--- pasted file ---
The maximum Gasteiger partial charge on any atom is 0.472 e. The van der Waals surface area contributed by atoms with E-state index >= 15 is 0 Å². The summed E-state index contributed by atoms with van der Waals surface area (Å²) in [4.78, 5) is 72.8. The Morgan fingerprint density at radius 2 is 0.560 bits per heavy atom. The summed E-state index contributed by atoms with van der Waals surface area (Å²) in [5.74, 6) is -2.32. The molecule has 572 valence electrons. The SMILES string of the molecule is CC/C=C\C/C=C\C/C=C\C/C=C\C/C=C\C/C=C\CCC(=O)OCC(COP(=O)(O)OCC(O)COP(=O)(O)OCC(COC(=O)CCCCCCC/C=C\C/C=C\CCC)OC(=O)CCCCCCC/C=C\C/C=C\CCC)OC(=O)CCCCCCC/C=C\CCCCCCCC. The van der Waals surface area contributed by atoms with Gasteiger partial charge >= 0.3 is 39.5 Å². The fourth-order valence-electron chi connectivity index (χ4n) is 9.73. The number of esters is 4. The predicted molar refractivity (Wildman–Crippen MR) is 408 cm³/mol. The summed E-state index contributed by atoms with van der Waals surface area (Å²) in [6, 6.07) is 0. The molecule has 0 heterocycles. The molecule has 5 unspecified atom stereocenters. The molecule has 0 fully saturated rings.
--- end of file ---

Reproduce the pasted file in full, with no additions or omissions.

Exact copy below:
The maximum Gasteiger partial charge on any atom is 0.472 e. The van der Waals surface area contributed by atoms with E-state index >= 15 is 0 Å². The summed E-state index contributed by atoms with van der Waals surface area (Å²) in [4.78, 5) is 72.8. The Morgan fingerprint density at radius 2 is 0.560 bits per heavy atom. The summed E-state index contributed by atoms with van der Waals surface area (Å²) in [5.74, 6) is -2.32. The molecule has 572 valence electrons. The SMILES string of the molecule is CC/C=C\C/C=C\C/C=C\C/C=C\C/C=C\C/C=C\CCC(=O)OCC(COP(=O)(O)OCC(O)COP(=O)(O)OCC(COC(=O)CCCCCCC/C=C\C/C=C\CCC)OC(=O)CCCCCCC/C=C\C/C=C\CCC)OC(=O)CCCCCCC/C=C\CCCCCCCC. The van der Waals surface area contributed by atoms with Gasteiger partial charge >= 0.3 is 39.5 Å². The fourth-order valence-electron chi connectivity index (χ4n) is 9.73. The number of esters is 4. The predicted molar refractivity (Wildman–Crippen MR) is 408 cm³/mol. The summed E-state index contributed by atoms with van der Waals surface area (Å²) in [6, 6.07) is 0. The molecule has 0 heterocycles. The molecule has 5 unspecified atom stereocenters. The molecule has 0 fully saturated rings.